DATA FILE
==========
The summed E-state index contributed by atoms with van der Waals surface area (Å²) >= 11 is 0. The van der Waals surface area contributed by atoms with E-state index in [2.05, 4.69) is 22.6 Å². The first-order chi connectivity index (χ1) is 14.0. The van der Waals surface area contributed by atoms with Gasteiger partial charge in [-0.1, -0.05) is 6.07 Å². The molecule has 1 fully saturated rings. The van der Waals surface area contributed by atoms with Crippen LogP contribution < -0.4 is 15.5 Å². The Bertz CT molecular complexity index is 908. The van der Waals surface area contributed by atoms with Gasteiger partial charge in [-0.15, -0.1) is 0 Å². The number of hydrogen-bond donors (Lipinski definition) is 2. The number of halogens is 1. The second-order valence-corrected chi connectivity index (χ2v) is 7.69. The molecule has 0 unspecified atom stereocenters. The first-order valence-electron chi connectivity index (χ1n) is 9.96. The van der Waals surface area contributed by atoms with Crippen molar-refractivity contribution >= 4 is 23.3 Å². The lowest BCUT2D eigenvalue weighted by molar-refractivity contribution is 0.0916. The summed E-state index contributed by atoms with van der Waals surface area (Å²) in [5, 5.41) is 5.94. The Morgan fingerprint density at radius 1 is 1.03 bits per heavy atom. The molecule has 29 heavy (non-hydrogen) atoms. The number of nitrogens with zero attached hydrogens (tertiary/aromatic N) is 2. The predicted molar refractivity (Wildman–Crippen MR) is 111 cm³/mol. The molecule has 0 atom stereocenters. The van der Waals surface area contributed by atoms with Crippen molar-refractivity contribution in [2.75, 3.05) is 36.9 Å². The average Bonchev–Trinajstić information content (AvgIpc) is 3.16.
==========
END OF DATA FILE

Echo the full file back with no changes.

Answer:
The summed E-state index contributed by atoms with van der Waals surface area (Å²) >= 11 is 0. The van der Waals surface area contributed by atoms with E-state index in [2.05, 4.69) is 22.6 Å². The first-order chi connectivity index (χ1) is 14.0. The van der Waals surface area contributed by atoms with Gasteiger partial charge in [-0.1, -0.05) is 6.07 Å². The molecule has 1 fully saturated rings. The van der Waals surface area contributed by atoms with Crippen LogP contribution < -0.4 is 15.5 Å². The Bertz CT molecular complexity index is 908. The van der Waals surface area contributed by atoms with Gasteiger partial charge in [-0.15, -0.1) is 0 Å². The number of hydrogen-bond donors (Lipinski definition) is 2. The number of halogens is 1. The second-order valence-corrected chi connectivity index (χ2v) is 7.69. The molecule has 0 unspecified atom stereocenters. The first-order valence-electron chi connectivity index (χ1n) is 9.96. The van der Waals surface area contributed by atoms with Crippen molar-refractivity contribution >= 4 is 23.3 Å². The lowest BCUT2D eigenvalue weighted by molar-refractivity contribution is 0.0916. The summed E-state index contributed by atoms with van der Waals surface area (Å²) in [5, 5.41) is 5.94. The Morgan fingerprint density at radius 1 is 1.03 bits per heavy atom. The molecule has 29 heavy (non-hydrogen) atoms. The number of nitrogens with zero attached hydrogens (tertiary/aromatic N) is 2. The predicted molar refractivity (Wildman–Crippen MR) is 111 cm³/mol. The molecule has 0 atom stereocenters. The van der Waals surface area contributed by atoms with Crippen molar-refractivity contribution in [2.75, 3.05) is 36.9 Å². The average Bonchev–Trinajstić information content (AvgIpc) is 3.16.